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Index-based dietary patterns and risk of colorectal cancer

Reedy, J; Mitrou, P N; Krebs-Smith, S M; Wirfält, Elisabet LU ; Flood, A; Kipnis, V; Leitzmann, M; Mouw, T; Hollenbeck, A and Schatzkin, A, et al. (2008) In American Journal of Epidemiology 168(1). p.38-48
Abstract
The authors compared how four indexes-the Healthy Eating Index-2005, Alternate Healthy Eating Index, Mediterranean Diet Score, and Recommended Food Score-are associated with colorectal cancer in the National Institutes of Health-AARP Diet and Health Study (n = 492,382). To calculate each score, they merged data from a 124-item food frequency questionnaire completed at study entry (1995-1996) with the MyPyramid Equivalents Database (version 1.0). Other variables included energy, nutrients, multivitamins, and alcohol. Models were stratified by sex and adjusted for age, ethnicity, education, body mass index, smoking, physical activity, and menopausal hormone therapy (in women). During 5 years of follow-up, 3,110 incident colorectal cancer... (More)
The authors compared how four indexes-the Healthy Eating Index-2005, Alternate Healthy Eating Index, Mediterranean Diet Score, and Recommended Food Score-are associated with colorectal cancer in the National Institutes of Health-AARP Diet and Health Study (n = 492,382). To calculate each score, they merged data from a 124-item food frequency questionnaire completed at study entry (1995-1996) with the MyPyramid Equivalents Database (version 1.0). Other variables included energy, nutrients, multivitamins, and alcohol. Models were stratified by sex and adjusted for age, ethnicity, education, body mass index, smoking, physical activity, and menopausal hormone therapy (in women). During 5 years of follow-up, 3,110 incident colorectal cancer cases were ascertained. Although the indexes differ in design, a similarly decreased risk of colorectal cancer was observed across all indexes for men when comparing the highest scores with the lowest: Healthy Eating Index-2005 (relative risk (RR) = 0.72, 95% confidence interval (CI): 0.62, 0.83); Alternate Healthy Eating Index (RR = 0.70, 95% CI: 0.61, 0.81); Mediterranean Diet Score (RR = 0.72, 95% CI: 0.63, 0.83); and Recommended Food Score (RR = 0.75, 95% CI: 0.65, 0.87). For women, a significantly decreased risk was found with the Healthy Eating Index-2005, although Alternate Healthy Eating Index results were similar. Index-based dietary patterns that are consistent with given dietary guidelines are associated with reduced risk. (Less)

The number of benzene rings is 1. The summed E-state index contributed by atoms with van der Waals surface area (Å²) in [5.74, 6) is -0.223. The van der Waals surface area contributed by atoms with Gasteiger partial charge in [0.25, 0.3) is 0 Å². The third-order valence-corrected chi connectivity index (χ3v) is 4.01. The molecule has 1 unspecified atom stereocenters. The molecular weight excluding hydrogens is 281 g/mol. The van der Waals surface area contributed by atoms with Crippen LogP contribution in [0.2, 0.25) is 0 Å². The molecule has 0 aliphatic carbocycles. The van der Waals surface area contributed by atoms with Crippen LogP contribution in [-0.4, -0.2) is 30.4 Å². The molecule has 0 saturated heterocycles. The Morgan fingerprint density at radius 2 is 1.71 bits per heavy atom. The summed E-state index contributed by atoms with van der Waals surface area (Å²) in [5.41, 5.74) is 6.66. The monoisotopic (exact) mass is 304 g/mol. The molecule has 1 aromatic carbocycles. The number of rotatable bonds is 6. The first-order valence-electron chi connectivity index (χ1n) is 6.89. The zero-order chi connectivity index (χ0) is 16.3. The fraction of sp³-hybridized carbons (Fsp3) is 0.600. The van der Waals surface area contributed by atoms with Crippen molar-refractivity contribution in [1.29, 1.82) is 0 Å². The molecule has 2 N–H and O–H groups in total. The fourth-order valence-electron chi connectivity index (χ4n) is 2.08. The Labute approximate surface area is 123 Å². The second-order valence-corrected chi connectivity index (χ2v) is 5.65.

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type
Contribution to journal
publication status
published
subject
keywords
risk, colorectal neoplasms, food habits
in
American Journal of Epidemiology
volume
168
issue
1
pages
38 - 48
publisher
Oxford University Press
external identifiers
  • wos:000256976800006
  • scopus:45849093236
ISSN
0002-9262
DOI
10.1093/aje/kwn097
language
English
LU publication?
yes
id
36288967-cfff-4484-941d-294491905789 (old id 1191202)
date added to LUP
2008-09-08 12:04:46
date last changed
2017-08-20 03:45:46
@article{36288967-cfff-4484-941d-294491905789,
  abstract     = {The authors compared how four indexes-the Healthy Eating Index-2005, Alternate Healthy Eating Index, Mediterranean Diet Score, and Recommended Food Score-are associated with colorectal cancer in the National Institutes of Health-AARP Diet and Health Study (n = 492,382). To calculate each score, they merged data from a 124-item food frequency questionnaire completed at study entry (1995-1996) with the MyPyramid Equivalents Database (version 1.0). Other variables included energy, nutrients, multivitamins, and alcohol. Models were stratified by sex and adjusted for age, ethnicity, education, body mass index, smoking, physical activity, and menopausal hormone therapy (in women). During 5 years of follow-up, 3,110 incident colorectal cancer cases were ascertained. Although the indexes differ in design, a similarly decreased risk of colorectal cancer was observed across all indexes for men when comparing the highest scores with the lowest: Healthy Eating Index-2005 (relative risk (RR) = 0.72, 95% confidence interval (CI): 0.62, 0.83); Alternate Healthy Eating Index (RR = 0.70, 95% CI: 0.61, 0.81); Mediterranean Diet Score (RR = 0.72, 95% CI: 0.63, 0.83); and Recommended Food Score (RR = 0.75, 95% CI: 0.65, 0.87). For women, a significantly decreased risk was found with the Healthy Eating Index-2005, although Alternate Healthy Eating Index results were similar. Index-based dietary patterns that are consistent with given dietary guidelines are associated with reduced risk.},
  author       = {Reedy, J and Mitrou, P N and Krebs-Smith, S M and Wirfält, Elisabet and Flood, A and Kipnis, V and Leitzmann, M and Mouw, T and Hollenbeck, A and Schatzkin, A and Subar, A F},
  issn         = {0002-9262},
  keyword      = {risk,colorectal neoplasms,food habits},
  language     = {eng},
  number       = {1},
  pages        = {38--48},
  publisher    = {Oxford University Press},
  series       = {American Journal of Epidemiology},
  title        = {Index-based dietary patterns and risk of colorectal cancer},
  url          = {http://dx.doi.org/10.1093/aje/kwn097},
  volume       = {168},
  year         = {2008},
}